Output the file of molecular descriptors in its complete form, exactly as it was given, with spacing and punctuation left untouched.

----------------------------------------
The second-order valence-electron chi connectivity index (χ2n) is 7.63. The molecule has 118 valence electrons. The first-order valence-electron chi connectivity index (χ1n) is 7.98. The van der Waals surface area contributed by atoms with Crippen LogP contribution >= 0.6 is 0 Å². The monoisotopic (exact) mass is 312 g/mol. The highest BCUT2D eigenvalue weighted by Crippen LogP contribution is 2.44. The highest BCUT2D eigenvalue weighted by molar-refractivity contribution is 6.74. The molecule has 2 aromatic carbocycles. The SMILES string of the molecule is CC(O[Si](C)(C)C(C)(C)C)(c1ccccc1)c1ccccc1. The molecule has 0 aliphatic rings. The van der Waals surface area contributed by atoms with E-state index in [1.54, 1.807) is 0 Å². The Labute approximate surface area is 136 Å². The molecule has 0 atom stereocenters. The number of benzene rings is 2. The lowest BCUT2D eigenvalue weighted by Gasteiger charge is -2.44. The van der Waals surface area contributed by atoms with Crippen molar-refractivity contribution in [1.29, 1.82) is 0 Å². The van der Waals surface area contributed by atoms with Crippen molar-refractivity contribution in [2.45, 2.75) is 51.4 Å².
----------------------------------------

The second-order valence-electron chi connectivity index (χ2n) is 7.63. The molecule has 118 valence electrons. The first-order valence-electron chi connectivity index (χ1n) is 7.98. The van der Waals surface area contributed by atoms with Crippen LogP contribution >= 0.6 is 0 Å². The monoisotopic (exact) mass is 312 g/mol. The highest BCUT2D eigenvalue weighted by Crippen LogP contribution is 2.44. The highest BCUT2D eigenvalue weighted by molar-refractivity contribution is 6.74. The molecule has 2 aromatic carbocycles. The SMILES string of the molecule is CC(O[Si](C)(C)C(C)(C)C)(c1ccccc1)c1ccccc1. The molecule has 0 aliphatic rings. The van der Waals surface area contributed by atoms with E-state index in [1.54, 1.807) is 0 Å². The Labute approximate surface area is 136 Å². The molecule has 0 atom stereocenters. The number of benzene rings is 2. The lowest BCUT2D eigenvalue weighted by Gasteiger charge is -2.44. The van der Waals surface area contributed by atoms with Crippen molar-refractivity contribution in [1.29, 1.82) is 0 Å². The van der Waals surface area contributed by atoms with Crippen molar-refractivity contribution in [2.45, 2.75) is 51.4 Å².